Am I anti-digital? No. How anti-digital can you be if you have a blog? And I still have an iPhone capable of all sorts of things (but I mostly use it as a phone). Also, my dad gave me an Amazon Kindle for my birthday, and I use it all the time. I'm doing much more pleasure reading than I used to, with the e-books being so accessible and inexpensive. (All that reading is probably helping my sleep, too.)

I suppose it's always possible that I could still stumble across that magic software application someday, the one that will make everything come together. But that's unlikely . . . if it's out there, it will be hard to run across it, and if I do, I may not recognize it . . . because I'm not even looking for it any more.


Tuesday, December 21, 2010

Winner of the world's most overpriced memo pad is . . .

Stationery Traffic.

To whom, unfortunately, I have no way of sending the notebook. I think I have matched an email to Stationery Traffic, but I have not heard back and there is no email link on that blog. So, ST, I'll give you until midnight Google Standard Time (the time stamp on your email) on Wednesday night (Dec. 22) to email me at notebookeresqATgmail.com. If I haven't heard from you by then, the notebook goes to one of the other nine bloggers!


Saturday, December 11, 2010

A new pen blog with a great name

Thanks to Brad's Ink Links this week at The Pen Addict, I discovered a new pen blog this morning, with one of the best blog names ever: "Confessions of a Lady Quiller." Looks like she caught Brad's attention with her second post ever. That's getting her blog on everyone's radar very quickly!

As much as I love the name of her blog, I think "sieze the dave" still edges her out in the clever name standings, in part because his URL, while playing on the same theme, is different but just as clever. (But you'll have to click [or at least hover over] the link to see it.)


Friday, December 10, 2010

Blogger-only giveaway of the world's most overpriced notebook memo pad: Metaphys Blanc Fabric Covered 44113 Memo Pad (Updated with deadline)

Metaphys Blanc 44113 memo padThat headline tells you all you need to know about what I think of this notebook. Which is why I am limiting this giveaway to other pen/paper bloggers: I want a second opinion! So, as a condition of entering this giveaway contest, you must agree to post a review of this notebook within two weeks of receiving it from me.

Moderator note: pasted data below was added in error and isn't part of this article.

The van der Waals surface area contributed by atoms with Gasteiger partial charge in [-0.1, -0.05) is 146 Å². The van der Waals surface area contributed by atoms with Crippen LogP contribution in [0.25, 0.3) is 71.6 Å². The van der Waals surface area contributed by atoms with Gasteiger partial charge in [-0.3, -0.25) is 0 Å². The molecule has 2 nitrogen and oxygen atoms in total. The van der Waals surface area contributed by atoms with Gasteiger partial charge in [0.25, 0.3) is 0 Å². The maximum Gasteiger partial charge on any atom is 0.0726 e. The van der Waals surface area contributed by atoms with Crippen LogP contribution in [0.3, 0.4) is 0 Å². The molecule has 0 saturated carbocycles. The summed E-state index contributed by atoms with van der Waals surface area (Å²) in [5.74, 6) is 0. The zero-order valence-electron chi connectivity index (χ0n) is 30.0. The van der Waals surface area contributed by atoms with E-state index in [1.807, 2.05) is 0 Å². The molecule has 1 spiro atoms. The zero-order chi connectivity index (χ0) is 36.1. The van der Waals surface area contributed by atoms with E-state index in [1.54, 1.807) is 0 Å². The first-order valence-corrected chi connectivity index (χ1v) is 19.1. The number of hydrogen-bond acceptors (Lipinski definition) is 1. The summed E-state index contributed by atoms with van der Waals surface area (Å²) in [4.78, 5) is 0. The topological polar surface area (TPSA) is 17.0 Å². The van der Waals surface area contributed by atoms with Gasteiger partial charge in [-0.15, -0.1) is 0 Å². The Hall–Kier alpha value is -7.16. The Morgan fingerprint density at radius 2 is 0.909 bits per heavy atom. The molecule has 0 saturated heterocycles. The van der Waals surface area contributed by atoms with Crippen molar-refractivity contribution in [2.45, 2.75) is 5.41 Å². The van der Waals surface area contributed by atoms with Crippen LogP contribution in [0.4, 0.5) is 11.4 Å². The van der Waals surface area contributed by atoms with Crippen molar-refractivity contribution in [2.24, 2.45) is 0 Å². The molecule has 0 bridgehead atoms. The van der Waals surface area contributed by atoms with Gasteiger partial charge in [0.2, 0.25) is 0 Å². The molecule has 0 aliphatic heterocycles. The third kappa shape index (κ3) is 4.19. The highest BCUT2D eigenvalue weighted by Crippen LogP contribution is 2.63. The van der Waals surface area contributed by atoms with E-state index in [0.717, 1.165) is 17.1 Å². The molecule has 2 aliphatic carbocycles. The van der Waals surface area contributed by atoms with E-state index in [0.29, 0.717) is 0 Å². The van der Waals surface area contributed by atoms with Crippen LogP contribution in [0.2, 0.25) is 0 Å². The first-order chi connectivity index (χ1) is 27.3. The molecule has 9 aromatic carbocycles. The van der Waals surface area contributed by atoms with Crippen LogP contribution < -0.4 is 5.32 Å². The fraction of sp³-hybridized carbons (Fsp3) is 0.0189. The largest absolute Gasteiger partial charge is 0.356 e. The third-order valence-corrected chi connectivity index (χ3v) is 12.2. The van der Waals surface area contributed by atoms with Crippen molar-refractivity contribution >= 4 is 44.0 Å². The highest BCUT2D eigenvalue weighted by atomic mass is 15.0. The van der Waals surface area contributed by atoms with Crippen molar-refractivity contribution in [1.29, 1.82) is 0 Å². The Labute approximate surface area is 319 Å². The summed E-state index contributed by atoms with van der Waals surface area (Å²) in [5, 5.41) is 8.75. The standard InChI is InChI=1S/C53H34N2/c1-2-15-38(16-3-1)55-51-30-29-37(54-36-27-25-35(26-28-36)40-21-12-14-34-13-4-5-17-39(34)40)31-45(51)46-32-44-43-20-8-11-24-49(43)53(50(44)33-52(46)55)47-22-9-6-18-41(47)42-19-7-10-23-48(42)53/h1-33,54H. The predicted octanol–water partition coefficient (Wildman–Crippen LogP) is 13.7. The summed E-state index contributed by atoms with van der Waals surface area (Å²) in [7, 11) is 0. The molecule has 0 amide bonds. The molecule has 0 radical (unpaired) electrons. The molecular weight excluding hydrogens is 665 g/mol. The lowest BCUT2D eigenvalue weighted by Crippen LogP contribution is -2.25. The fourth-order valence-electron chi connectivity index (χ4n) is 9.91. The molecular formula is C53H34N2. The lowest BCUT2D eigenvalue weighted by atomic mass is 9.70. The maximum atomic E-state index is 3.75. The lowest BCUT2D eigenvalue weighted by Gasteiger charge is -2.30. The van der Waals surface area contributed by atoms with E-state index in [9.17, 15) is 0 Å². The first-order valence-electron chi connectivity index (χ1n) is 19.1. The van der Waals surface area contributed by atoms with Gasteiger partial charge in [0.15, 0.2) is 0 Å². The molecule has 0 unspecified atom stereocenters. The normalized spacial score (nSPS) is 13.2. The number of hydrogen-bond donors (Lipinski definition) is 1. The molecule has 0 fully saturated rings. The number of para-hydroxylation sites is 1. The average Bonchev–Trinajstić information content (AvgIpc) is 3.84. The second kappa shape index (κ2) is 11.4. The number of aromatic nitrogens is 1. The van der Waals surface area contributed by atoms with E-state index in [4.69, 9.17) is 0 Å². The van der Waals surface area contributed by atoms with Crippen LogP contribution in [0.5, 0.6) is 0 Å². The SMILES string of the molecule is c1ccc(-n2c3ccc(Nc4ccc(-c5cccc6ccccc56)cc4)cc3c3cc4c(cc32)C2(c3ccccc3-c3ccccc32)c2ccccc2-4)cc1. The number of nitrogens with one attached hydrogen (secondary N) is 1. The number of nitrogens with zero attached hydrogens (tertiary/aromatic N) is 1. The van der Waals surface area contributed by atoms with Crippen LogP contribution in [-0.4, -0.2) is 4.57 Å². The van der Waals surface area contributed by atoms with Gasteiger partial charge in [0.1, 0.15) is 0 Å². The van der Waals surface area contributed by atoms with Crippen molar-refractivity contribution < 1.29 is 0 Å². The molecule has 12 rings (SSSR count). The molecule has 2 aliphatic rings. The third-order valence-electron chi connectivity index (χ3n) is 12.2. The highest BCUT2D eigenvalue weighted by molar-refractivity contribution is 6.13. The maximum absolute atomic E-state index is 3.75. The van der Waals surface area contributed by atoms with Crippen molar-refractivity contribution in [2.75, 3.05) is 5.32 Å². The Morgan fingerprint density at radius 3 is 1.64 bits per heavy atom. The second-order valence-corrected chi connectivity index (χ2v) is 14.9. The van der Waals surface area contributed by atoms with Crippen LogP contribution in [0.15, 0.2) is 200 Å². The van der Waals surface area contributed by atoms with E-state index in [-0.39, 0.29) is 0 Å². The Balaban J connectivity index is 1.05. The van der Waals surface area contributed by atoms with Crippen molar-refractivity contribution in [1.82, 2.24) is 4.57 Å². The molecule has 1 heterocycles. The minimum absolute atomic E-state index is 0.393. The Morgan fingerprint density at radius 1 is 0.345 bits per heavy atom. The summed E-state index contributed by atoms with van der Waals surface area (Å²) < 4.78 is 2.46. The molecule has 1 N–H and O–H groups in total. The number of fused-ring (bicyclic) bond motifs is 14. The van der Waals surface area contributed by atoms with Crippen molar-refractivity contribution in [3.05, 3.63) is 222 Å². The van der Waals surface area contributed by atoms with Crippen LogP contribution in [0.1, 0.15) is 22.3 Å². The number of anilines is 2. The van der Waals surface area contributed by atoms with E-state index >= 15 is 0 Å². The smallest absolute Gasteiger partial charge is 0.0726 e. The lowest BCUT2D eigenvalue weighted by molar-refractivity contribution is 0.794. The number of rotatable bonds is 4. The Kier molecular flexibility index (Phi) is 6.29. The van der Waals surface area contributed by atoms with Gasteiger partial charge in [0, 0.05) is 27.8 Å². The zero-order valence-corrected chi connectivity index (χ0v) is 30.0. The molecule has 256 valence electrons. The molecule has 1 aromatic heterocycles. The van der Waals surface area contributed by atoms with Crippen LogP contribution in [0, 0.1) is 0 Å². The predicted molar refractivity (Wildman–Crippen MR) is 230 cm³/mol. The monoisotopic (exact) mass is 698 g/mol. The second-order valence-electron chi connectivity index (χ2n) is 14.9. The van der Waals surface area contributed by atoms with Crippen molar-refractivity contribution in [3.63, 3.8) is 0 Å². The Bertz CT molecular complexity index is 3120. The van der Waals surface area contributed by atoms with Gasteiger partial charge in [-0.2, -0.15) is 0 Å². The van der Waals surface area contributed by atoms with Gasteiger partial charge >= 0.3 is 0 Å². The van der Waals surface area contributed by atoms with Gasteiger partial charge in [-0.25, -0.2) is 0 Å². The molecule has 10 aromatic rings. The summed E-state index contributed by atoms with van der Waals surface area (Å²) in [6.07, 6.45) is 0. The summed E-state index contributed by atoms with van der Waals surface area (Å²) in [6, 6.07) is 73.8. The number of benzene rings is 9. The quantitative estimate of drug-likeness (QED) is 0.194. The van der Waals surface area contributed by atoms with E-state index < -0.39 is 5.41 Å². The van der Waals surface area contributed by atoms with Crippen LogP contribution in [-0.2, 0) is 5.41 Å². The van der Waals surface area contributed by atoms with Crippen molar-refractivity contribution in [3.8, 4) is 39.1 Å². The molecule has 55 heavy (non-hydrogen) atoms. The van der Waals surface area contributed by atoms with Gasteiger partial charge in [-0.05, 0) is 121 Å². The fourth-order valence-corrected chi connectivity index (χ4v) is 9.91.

Now, here's why I think this is the world's most over-priced notebook . . .

Metaphys Blanc 44113 memo pad end papersThis notebook sells for $10.50 at Jet Pens, and its tiny! It has to be the most expensive notebook I own, on a price per square inch of paper basis!

Actually, it's not a notebook. It's a memo pad with a cover and end papers. (To be fair, Jet Pens actually calls it a "memo pad." But the Metaphys site calls it a "notebook.") Granted, it's got really cool end papers -- black, giving it the stealth look of a Rhodia Webbie -- but neither they nor the durable cover transform this into a bona fide notebook.

The glue binding allows the pages to tear out very easily. If you want a memo pad, this is fine. But if you like to carry your notes with you for a few weeks, like I do, it's not so good. I can see these pages coming out accidentally very easily (though I didn't really put that theory to the test).

This notebook is small. Tiny. Here it is atop a stack of 3x5 index cards:

Metaphys Blanc 44113 memo pad

The paper is nice enough. Very smooth to the touch and when writing on it. It does bleed pretty severely with fountain pens, much less so with rollerballs and not at all with the gel pens I tried. But even the gel pens had pretty significant show-through. Probably not a problem for most folks, since there's really no practical way to write on the back, because of the reporter-style design of the notebook, unless you tear the sheet out first. There was no feathering with the rollerballs or gel pens, and only one or two of the fountain pen inks I tried feathered at all, and then very lightly.

The paper has a very faint grid pattern that's very difficult to see. however, it nonetheless seemed to aid my writing, as if I could see it subliminally even though I had to have the light just right to see it on the paper. From what I can tell, the vertical lines are solid and the horizontal lines are dotted.